Writing challenge: The Week of Tearing Up

Submission deadline: December 5, 2012
Voting deadline: December 12, 2012

Using "The Week of Tearing Up" as a title, write a story not exceeding 2,500 words and containing at least some dialogue.

Anyone is welcome to submit. Just insert your story as a comment below.

Anyone is welcome to vote. Just reply to your favorite entry and write "VOTE" in the comment text. Don't vote for your own entry.

Please, only constructive criticism; no bashing or venting.

Submissions: The Week of Tearing Up


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The Demon Chimp of Prague, or, Pan Troglodyte Diablo

Lee Robert Adams | 06/12/2012

The bloke down the pub had a monkey for sale.  I had no need for one, as I was leaving the country for Prague the following day.

For fifty quid, though - I couldn't really argue.

It cost me double that for a seat on the flight for him, plus a tense couple of hours at passport control convincing them he was my deformed younger brother.  Luckily, the guy who sold me the chimp was also able to sort me out with a fake passport for him, so we got there in the end.

Once I'd found a flat in Prague, I tried putting my new chimp to good use.  I figured he could potter about doing the household chores while I was out at work.  He took to the task admirably, but often took a dump in the kitchen sink, always after he'd disinfected it.

I thought he could also peel my grapes for me, but he couldn't manage it.  Bananas, naturally, oranges, possibly, grapefruits, with some degree of success, but grapes he just turned to mush.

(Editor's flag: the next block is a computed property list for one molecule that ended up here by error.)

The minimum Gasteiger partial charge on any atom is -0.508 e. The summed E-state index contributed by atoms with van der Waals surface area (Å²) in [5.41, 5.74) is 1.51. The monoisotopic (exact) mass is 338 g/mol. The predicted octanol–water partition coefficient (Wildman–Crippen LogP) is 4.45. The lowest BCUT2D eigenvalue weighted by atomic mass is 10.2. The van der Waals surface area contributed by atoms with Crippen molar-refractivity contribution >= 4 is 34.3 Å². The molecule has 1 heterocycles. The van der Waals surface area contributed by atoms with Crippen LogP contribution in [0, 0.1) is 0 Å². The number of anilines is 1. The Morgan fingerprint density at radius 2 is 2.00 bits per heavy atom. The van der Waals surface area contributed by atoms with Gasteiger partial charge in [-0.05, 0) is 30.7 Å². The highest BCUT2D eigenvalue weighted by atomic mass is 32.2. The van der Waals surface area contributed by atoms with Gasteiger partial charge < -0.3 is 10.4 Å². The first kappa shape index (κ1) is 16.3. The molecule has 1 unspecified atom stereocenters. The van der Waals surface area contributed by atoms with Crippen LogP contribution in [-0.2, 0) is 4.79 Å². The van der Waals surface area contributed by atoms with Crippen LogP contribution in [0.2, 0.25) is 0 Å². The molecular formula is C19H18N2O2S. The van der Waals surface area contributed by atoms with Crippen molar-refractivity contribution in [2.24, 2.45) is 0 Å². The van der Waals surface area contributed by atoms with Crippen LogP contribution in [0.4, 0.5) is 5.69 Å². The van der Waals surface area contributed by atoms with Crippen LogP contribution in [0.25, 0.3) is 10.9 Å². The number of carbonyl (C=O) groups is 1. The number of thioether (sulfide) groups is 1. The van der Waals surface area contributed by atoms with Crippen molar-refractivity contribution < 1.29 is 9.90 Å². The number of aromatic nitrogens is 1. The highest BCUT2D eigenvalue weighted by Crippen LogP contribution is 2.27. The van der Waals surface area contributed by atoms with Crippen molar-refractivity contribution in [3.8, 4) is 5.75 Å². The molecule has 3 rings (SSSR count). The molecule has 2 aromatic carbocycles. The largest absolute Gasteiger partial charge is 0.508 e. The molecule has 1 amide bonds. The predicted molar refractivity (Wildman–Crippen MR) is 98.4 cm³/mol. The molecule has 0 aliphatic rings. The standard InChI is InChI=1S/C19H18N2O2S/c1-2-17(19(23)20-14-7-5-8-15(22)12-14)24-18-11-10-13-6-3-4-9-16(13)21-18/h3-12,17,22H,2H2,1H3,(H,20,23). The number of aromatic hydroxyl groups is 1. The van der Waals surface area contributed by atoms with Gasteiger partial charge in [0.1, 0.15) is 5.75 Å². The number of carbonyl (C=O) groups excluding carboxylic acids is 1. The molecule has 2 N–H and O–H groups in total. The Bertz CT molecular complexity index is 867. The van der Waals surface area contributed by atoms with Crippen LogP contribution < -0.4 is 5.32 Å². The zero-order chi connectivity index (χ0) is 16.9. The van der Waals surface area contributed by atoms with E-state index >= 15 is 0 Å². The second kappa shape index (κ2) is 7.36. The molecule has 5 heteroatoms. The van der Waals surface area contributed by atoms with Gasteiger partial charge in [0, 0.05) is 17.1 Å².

This lead to another bright idea.  I went out and bought a large tin bathtub.  The chimp - Brian, I called him - would mash up grapes in it, and we'd get into the homemade wine racket.

Soon after, he developed a dependency on alcohol, and I'd come home to find he'd drank the cupboards dry, and found a bottle of vodka stashed in the toilet cistern. 

When I went down to the local Hospoda one evening, the barman angrily demanded 400kc from the tab Brian had been unable to pay the day before.

Our brief spell as Organ Grinder and monkey ended in an ugly scene when Brian lunged for my throat.  I later found out that Brian's previous Organ Grinder would come home drunk at night and expose himself to Brian in the pantry, and the sight of me grinding my organ on Charles Bridge dug up some repressed memories.

Things took a brief upswing when I bought some plutonium rods from a dodgy guy in a Zizkov pub. After weeks of trial and error, I discovered that by exposing the retina to radiation, filtered through Bohemian crystal, one acquired X-Ray vision for a limited period of time.

I would stalk the Herna Bars of the city, whispering in fractured Czech to the desperate fruit machines addicts: "Five seconds, no more, no less.  Any less, you won't see anything.  Any more, you'll burn your eyes out."

And they would slip me 500kc note and slink off to the bathroom to take a hit from my magical device.  A few moments later they would return, wide-eyed like they couldn't comprehend what they were seeing, finish their beer with difficulty, then clear out the jackpot on the fruit machine.  Then they'd slip me another five hundred, and I'd move on to the next bar.  A few nights a week of this provided me a very comfortable lifestyle...

The rainbow quickly passed.  Brian developed a taste for tailored waistcoats, and took to wearing a monocle.  Alarm bells should have rung - there's always trouble when you see a monkey wearing a waistcoat.

He got sneaky - sneakier than usual.  One day when we went shopping, he'd taken an impression of the front door key in a bar of soap, and got a copy made.  When I tried taking it off him, he went for my arms.

Obviously, I'd heard fully grown chimps can tear a man's arms off, so I unhappily let him keep it.

I lost control of him.  Before, I could discourage him from stumbling home drunk by refusing to let him in the flat until he'd sobered up.  With his new key, he could come and go as he pleased.

So I found myself sitting up until the early hours of the morning, waiting for Brian to come home.  After a night on the tiles - he'd added a top hat to his attire by now - he'd raised a leathery hand to me in greeting, then climb into his cot and crash out.